Bhattacharyya and the Coal India story
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Bhattacharyya and the Coal India story

In the Coal India head office above a swarming, heaving ­Kolkata street, chairman Partha Bhattacharyya lives and breathes the company he joined as a management trainee in 1977, just two years after its foundation. There’s nothing he can’t recall about it, rattling off profit numbers from 20 years ago without resorting to notes. He has risen steadily through the ranks since the 1970s, and many of the skills that were useful in presenting Coal India to the world this year were honed in difficult times decades ago. Because for most of the past 35 years Coal India was financially a mess.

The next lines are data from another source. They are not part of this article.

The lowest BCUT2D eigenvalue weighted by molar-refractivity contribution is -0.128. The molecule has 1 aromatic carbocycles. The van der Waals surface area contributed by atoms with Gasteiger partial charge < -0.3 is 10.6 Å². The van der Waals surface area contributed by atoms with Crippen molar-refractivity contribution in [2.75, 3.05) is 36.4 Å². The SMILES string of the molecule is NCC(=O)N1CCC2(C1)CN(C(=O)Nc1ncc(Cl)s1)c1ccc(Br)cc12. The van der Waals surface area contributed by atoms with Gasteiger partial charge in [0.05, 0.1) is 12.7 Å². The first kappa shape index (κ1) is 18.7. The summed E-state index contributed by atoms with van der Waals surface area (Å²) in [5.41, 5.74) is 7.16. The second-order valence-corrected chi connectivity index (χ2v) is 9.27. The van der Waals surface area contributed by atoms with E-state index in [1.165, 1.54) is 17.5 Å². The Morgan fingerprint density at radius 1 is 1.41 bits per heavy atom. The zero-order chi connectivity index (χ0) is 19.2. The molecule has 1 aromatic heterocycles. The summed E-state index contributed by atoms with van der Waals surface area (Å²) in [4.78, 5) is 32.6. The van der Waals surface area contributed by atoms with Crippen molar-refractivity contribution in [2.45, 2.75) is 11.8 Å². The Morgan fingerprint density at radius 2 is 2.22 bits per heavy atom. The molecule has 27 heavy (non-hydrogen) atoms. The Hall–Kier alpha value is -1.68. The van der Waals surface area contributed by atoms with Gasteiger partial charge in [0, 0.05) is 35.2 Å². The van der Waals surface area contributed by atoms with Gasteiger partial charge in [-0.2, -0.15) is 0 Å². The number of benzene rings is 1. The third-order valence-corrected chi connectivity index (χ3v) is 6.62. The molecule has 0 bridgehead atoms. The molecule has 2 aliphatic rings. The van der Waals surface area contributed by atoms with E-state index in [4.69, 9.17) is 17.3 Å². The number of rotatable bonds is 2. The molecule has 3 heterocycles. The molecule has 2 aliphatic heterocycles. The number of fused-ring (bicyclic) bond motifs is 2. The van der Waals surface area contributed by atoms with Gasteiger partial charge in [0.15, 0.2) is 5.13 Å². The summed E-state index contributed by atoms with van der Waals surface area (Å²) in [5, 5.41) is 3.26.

Coal India chairman Partha Bhattacharyya

"Financial viability has to be the cornerstone. No project will be taken up until it achieves an internal rate of return of 16% at constant prices"

Partha Bhattacharyya

Coal India came about as a consequence of the oil-price shocks in the early 1970s. The government set up a high-­powered committee to examine its energy options and decided that coal should be the mainstay of energy security in the country. The coal industry at the time was growing at about 2.2% a year, whereas the country was aspiring for national growth of about 5%; it was lagging because of a lack of investment because prices were not remunerative. But the government couldn’t simply increase prices. "In those days coal was a domestic fuel, just to be used in the kitchens of houses," Bhattacharyya says. "So it was not a socially or politically feasible alternative to increase coal prices." The government decided the answer was to nationalize the industry and boost it with public funds, and after some restructuring Coal India was created in 1975: a holding company with five wholly owned subsidiaries, later increased to eight.

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